We lived in a sandy-colored stone house with an engraved winged serpent and solar disc above the door. It seemed like something straight out of ancient Sumeria, or Indiana Jones — but it was not, in either case, something you’d expect to find in upstate New York. It overlooked a deep gorge, and beyond that the city of Ithaca. At the turn of the last century it had been the headquarters for a secret society at Cornell called the Sphinx Head Tomb, but in the second half of the century some bedrooms and a kitchen were added and, by the 1980s, it had been converted into a private home where I lived with my wonderful mother and father.
My father, the astronomer Carl Sagan, taught space sciences and critical thinking at Cornell. By that time, he had become well known and frequently appeared on television, where he inspired millions with his contagious curiosity about the universe. But inside the Sphinx Head Tomb, he and my mother, Ann Druyan, wrote books, essays, and screenplays together, working to popularize a philosophy of the scientific method in place of the superstition, mysticism, and blind faith that they felt was threatening to dominate the culture. They were deeply in love — and now, as an adult, I can see that their professional collaborations were another expression of their union, another kind of lovemaking. One such project was the 13-part PBS series Cosmos, which my parents co-wrote and my dad hosted in 1980 — a new incarnation of which my mother has just reintroduced on Sunday nights on Fox.
After days at elementary school, I came home to immersive tutorials on skeptical thought and secular history lessons of the universe, one dinner table conversation at a time. My parents would patiently entertain an endless series of "why?" questions, never meeting a single one with a “because I said so” or “that’s just how it is.” Each query was met with a thoughtful, and honest, response — even the ones for which there are no answers.
One day when I was still very young, I asked my father about his parents. I knew my maternal grandparents intimately, but I wanted to know why I had never met his parents.
“Because they died,” he said wistfully.
“Will you ever see them again?” I asked.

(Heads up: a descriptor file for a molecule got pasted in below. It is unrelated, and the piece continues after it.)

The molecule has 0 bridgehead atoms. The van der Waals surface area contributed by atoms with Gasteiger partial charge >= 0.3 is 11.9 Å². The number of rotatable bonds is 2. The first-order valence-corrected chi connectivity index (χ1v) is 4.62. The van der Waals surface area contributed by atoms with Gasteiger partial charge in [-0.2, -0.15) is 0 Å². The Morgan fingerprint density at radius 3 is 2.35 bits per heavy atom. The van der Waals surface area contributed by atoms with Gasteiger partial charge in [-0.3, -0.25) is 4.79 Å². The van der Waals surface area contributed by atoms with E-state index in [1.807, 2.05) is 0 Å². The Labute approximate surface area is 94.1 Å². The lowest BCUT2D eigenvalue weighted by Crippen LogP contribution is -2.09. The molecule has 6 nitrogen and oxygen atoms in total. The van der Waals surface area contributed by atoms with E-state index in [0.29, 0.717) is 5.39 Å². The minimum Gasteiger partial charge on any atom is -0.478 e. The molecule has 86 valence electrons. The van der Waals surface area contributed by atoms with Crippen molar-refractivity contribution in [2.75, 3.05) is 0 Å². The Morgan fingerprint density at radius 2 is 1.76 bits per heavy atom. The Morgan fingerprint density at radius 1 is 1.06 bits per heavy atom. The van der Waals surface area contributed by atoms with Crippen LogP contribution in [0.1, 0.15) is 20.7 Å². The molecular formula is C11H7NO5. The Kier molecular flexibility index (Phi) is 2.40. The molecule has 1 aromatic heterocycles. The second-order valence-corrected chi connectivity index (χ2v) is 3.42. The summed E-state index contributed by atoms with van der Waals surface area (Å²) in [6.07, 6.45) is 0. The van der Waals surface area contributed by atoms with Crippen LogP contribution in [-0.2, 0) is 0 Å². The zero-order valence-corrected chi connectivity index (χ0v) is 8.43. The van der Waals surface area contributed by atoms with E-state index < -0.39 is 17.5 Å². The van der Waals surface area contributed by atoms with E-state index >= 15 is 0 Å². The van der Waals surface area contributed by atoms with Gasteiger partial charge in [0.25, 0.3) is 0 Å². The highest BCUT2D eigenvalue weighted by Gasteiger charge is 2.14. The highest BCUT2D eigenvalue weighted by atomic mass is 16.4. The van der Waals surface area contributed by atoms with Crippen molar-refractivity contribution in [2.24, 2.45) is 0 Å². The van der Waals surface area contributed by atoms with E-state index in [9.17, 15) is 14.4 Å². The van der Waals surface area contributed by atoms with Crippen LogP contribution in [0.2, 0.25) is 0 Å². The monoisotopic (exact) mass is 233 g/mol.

He considered his answer carefully. Finally, he said that there was nothing he would like more in the world than to see his mother and father again, but that he had no reason — and no evidence — to support the idea of an afterlife, so he couldn’t give in to the temptation.
Then he told me, very tenderly, that it can be dangerous to believe things just because you want them to be true. You can get tricked if you don’t question yourself and others, especially people in a position of authority. He told me that anything that’s truly real can stand up to scrutiny.
As far as I can remember, this is the first time I began to understand the permanence of death. As I veered into a kind of mini existential crisis, my parents comforted me without deviating from their scientific worldview.
“You are alive right this second. That is an amazing thing,” they told me. When you consider the nearly infinite number of forks in the road that lead to any single person being born, they said, you must be grateful that you’re you at this very second. Think of the enormous number of potential alternate universes where, for example, your great-great-grandparents never meet and you never come to be. Moreover, you have the pleasure of living on a planet where you have evolved to breathe the air, drink the water, and love the warmth of the closest star. You’re connected to the generations through DNA — and, even farther back, to the universe, because every cell in your body was cooked in the hearts of stars. We are star stuff, my dad famously said, and he made me feel that way.